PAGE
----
The trade war between the United States and China is heating up. Washington has imposed tariffs on $250 billion worth of Chinese imports, and China has hit back with its own tariffs. The tensions go beyond this.
US President Donald Trump is particularly targeting China's high tech ambitions. The Trump administration has already tightened controls on nuclear technology exports to China, and is looking to institute measures to curb Chinese acquisition of American tech firms. A new law will allow the US to spend $60 billion to compete with China’s Belt and Road Initiative (BRI). Moreover, Trump has pulled the US out of the Universal Postal Union, a multilateral organisation that sets the rules for international mail exchanges, arguing that favourable shipment rates gave Chinese companies an unfair advantage over their American counterparts.
Overall, these measures seem to be well coordinated. The idea is to force Beijing to agree to a deal which offers better terms to the US. But there are some who think that Trump will not stop even after achieving such a deal. His aim is bigger: “decoupling” of the American and Chinese economies. To evaluate this claim, one needs to examine why such a coupling took place in the first instance, and why did it take so long for the US to contemplate decoupling when the relative losses to China were visible for so long?
Trade is as much strategic as it is economic. The US courted China in 1970s taking advantage of the Sino-Soviet split at the peak of the Cold War. Subsequently, the US helped assimilate China in the liberal international order that the former had built up strenuously in the aftermath of the World War II. China joined the International Monetary Fund, the World Bank, and finally the World Trade Organization.
The most pressing reason for the US-China embrace had vanished by the end of the Cold War. But the US continued to give China a long rope. One reason was that the American business community had developed a stake in China’s rapidly growing economy. Another was that the US was a tad too complacent after its victory in the Cold War — after all, it was supposed to be the “end of history” moment. Finally, there was a belief that a growing middle class in China will inevitably lead to the country’s democratisation.
By the time George W Bush was in office, it was becoming clear that the US is losing more than it is gaining from the status quo. The topmost concern was that China’s economic gains were being ploughed to build a military threat to the US hegemony. However, decoupling was still not an option given the weight of business lobby in Washington. The Bush administration devised a solution. The genius of Bush’s solution, wrote Ashley J Tellis of the Carnegie Endowment for International Peace, “resided in the fact that it would be grounded not in seeking to keep China down but rather in attempting to raise others up.” The “others” included India and the Indo-US nuclear deal was a result of the same thinking.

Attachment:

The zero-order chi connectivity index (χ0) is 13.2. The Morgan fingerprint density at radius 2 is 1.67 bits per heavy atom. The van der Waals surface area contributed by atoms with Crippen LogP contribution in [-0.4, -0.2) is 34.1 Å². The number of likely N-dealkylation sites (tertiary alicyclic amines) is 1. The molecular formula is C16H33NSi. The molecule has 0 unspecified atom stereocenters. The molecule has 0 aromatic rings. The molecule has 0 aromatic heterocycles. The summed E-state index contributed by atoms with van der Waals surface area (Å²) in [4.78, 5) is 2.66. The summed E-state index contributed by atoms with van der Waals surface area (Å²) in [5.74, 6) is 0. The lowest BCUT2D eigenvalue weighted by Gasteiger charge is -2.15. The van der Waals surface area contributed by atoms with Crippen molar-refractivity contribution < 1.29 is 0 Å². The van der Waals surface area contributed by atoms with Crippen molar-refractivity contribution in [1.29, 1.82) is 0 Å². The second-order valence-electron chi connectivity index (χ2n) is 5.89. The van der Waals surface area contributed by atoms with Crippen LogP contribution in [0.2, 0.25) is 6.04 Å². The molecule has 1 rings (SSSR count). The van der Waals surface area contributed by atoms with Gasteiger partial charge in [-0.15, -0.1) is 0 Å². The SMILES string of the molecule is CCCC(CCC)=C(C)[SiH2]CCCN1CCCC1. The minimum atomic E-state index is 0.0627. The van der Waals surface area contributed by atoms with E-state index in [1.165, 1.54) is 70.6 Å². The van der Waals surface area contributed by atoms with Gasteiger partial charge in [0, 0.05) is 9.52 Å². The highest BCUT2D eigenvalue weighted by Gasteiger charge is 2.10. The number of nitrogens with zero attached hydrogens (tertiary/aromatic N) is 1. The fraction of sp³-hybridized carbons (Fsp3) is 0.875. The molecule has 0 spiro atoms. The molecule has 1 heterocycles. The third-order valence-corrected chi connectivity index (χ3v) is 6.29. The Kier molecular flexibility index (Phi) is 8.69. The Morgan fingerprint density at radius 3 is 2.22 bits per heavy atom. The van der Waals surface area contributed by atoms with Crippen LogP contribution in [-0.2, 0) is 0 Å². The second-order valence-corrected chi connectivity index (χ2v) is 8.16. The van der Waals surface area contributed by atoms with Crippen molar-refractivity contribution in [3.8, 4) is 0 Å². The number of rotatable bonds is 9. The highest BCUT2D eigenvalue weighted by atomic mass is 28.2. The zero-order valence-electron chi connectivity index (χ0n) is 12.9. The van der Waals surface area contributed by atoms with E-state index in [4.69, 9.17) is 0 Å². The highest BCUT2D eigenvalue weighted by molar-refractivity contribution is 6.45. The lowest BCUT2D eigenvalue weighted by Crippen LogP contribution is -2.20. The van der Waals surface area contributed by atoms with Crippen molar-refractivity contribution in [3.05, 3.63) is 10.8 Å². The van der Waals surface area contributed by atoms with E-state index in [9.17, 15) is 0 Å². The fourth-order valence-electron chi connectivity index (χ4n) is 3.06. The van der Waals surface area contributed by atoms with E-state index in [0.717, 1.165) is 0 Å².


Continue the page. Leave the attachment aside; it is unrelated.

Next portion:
However, China’s continued rise and the relative decline of American power, especially in the aftermath of 2008 financial crisis, meant that the US policy was up for a review. Barack Obama’s Trans-Pacific Partnership (TPP) was a brave attempt at balancing American commitment to liberal international order while excluding China from enjoying its fruits.
The American withdrawal from the TPP under Trump marked an undoing of the genius solution that Bush had arrived at. While the US would still value military partnerships with China’s regional rivals, such as India and Japan, it would not merely support their economic rise to check China’s ambitions. The US would, from here on, itself actively work to reverse the forces that propelled China so far.
Understanding this change is important for New Delhi too. One, Washington’s propensity to ignore India’s own economic gains from trade with the US has probably seen its peak. It is no surprise that while the defence and strategic component of the ties has flourished even under the Trump administration, the friction over bilateral trade and visa issues have spiralled.
Two, the resentment against the liberal international order was rising in the US for various reasons. The order did not guarantee American hegemony as many expected. It even failed to democratise China. The uneven distribution of economic globalisation gave impetus to protectionist tendencies across the developed world. India was served well by this liberal international order ever since it opened up its economy in early 1990s. Now New Delhi needs to adapt to newer realities.
Three, the US has concluded that letting China gain from an imbalanced trade relationship was a mistake. It doesn’t want to repeat the mistake with another country.
India, however, needs to remind the US that, unlike China, not every country which gains from trade with the US desires global hegemony. The best example is the US-Japan economic tension in the 1980s. That those problems were amicably resolved had a great deal to do with close security alliance between the US and Japan. A stronger India, both in economic and military terms, remains in American interests. The reason is simple: India, like the Japan of 1980s, is largely a status-quoist power.
(Kunal Singh is a New Delhi-based strategic affairs analyst. Views are personal)For more Opinion pieces, please click.